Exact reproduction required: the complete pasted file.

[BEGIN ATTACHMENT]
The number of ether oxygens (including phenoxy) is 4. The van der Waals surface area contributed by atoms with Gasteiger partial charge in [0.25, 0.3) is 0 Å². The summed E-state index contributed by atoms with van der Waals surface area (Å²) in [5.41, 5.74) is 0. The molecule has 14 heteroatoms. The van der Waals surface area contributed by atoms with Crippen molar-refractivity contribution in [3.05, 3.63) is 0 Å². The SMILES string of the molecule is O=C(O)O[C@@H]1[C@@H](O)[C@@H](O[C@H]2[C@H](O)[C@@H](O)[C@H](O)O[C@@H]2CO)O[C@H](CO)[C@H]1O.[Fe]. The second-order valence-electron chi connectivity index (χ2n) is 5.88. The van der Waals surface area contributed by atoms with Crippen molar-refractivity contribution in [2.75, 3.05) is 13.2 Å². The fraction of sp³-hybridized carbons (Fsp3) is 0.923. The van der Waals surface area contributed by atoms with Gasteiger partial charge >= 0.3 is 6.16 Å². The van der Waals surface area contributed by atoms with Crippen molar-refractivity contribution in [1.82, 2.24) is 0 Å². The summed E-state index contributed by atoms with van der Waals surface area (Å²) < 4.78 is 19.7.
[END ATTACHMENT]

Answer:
The number of ether oxygens (including phenoxy) is 4. The van der Waals surface area contributed by atoms with Gasteiger partial charge in [0.25, 0.3) is 0 Å². The summed E-state index contributed by atoms with van der Waals surface area (Å²) in [5.41, 5.74) is 0. The molecule has 14 heteroatoms. The van der Waals surface area contributed by atoms with Crippen molar-refractivity contribution in [3.05, 3.63) is 0 Å². The SMILES string of the molecule is O=C(O)O[C@@H]1[C@@H](O)[C@@H](O[C@H]2[C@H](O)[C@@H](O)[C@H](O)O[C@@H]2CO)O[C@H](CO)[C@H]1O.[Fe]. The second-order valence-electron chi connectivity index (χ2n) is 5.88. The van der Waals surface area contributed by atoms with Crippen molar-refractivity contribution in [2.75, 3.05) is 13.2 Å². The fraction of sp³-hybridized carbons (Fsp3) is 0.923. The van der Waals surface area contributed by atoms with Gasteiger partial charge >= 0.3 is 6.16 Å². The van der Waals surface area contributed by atoms with Crippen molar-refractivity contribution in [1.82, 2.24) is 0 Å². The summed E-state index contributed by atoms with van der Waals surface area (Å²) < 4.78 is 19.7.